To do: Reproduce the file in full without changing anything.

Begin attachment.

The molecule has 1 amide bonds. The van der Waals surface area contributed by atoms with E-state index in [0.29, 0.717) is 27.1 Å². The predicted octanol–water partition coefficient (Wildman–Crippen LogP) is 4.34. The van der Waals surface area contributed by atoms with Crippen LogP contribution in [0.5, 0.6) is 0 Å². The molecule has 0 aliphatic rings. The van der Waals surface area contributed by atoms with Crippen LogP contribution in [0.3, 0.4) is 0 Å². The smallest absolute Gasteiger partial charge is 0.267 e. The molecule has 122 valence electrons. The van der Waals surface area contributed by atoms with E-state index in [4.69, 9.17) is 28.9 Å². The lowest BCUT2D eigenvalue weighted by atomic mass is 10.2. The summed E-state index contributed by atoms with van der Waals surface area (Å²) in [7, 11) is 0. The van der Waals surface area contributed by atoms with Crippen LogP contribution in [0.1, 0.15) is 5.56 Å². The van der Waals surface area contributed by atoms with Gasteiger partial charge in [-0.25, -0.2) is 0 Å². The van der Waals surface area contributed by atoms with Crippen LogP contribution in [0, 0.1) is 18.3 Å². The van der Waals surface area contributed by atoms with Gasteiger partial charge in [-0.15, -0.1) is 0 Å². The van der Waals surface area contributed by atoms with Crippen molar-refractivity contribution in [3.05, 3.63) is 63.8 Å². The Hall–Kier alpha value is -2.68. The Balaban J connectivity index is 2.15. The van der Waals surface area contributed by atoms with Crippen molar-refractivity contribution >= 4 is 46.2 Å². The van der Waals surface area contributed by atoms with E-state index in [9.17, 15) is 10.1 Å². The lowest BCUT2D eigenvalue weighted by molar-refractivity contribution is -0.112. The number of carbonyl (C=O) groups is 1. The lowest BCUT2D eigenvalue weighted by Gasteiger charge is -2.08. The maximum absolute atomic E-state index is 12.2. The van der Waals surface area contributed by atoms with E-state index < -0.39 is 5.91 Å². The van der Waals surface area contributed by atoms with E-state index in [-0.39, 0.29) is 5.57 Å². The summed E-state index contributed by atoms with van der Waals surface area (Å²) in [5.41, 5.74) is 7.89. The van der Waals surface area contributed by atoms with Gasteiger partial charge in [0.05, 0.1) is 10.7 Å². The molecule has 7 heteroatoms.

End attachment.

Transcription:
The molecule has 1 amide bonds. The van der Waals surface area contributed by atoms with E-state index in [0.29, 0.717) is 27.1 Å². The predicted octanol–water partition coefficient (Wildman–Crippen LogP) is 4.34. The van der Waals surface area contributed by atoms with Crippen LogP contribution in [0.5, 0.6) is 0 Å². The molecule has 0 aliphatic rings. The van der Waals surface area contributed by atoms with Crippen LogP contribution in [0.3, 0.4) is 0 Å². The smallest absolute Gasteiger partial charge is 0.267 e. The molecule has 122 valence electrons. The van der Waals surface area contributed by atoms with E-state index in [4.69, 9.17) is 28.9 Å². The lowest BCUT2D eigenvalue weighted by atomic mass is 10.2. The summed E-state index contributed by atoms with van der Waals surface area (Å²) in [7, 11) is 0. The van der Waals surface area contributed by atoms with Crippen LogP contribution in [0.1, 0.15) is 5.56 Å². The van der Waals surface area contributed by atoms with Gasteiger partial charge in [-0.25, -0.2) is 0 Å². The van der Waals surface area contributed by atoms with Crippen LogP contribution in [0, 0.1) is 18.3 Å². The van der Waals surface area contributed by atoms with Gasteiger partial charge in [-0.15, -0.1) is 0 Å². The van der Waals surface area contributed by atoms with Crippen molar-refractivity contribution in [3.05, 3.63) is 63.8 Å². The Hall–Kier alpha value is -2.68. The Balaban J connectivity index is 2.15. The van der Waals surface area contributed by atoms with Crippen molar-refractivity contribution >= 4 is 46.2 Å². The van der Waals surface area contributed by atoms with E-state index in [9.17, 15) is 10.1 Å². The lowest BCUT2D eigenvalue weighted by molar-refractivity contribution is -0.112. The number of carbonyl (C=O) groups is 1. The lowest BCUT2D eigenvalue weighted by Gasteiger charge is -2.08. The maximum absolute atomic E-state index is 12.2. The van der Waals surface area contributed by atoms with E-state index < -0.39 is 5.91 Å². The van der Waals surface area contributed by atoms with E-state index in [-0.39, 0.29) is 5.57 Å². The summed E-state index contributed by atoms with van der Waals surface area (Å²) in [5.41, 5.74) is 7.89. The van der Waals surface area contributed by atoms with Gasteiger partial charge in [0.05, 0.1) is 10.7 Å². The molecule has 7 heteroatoms.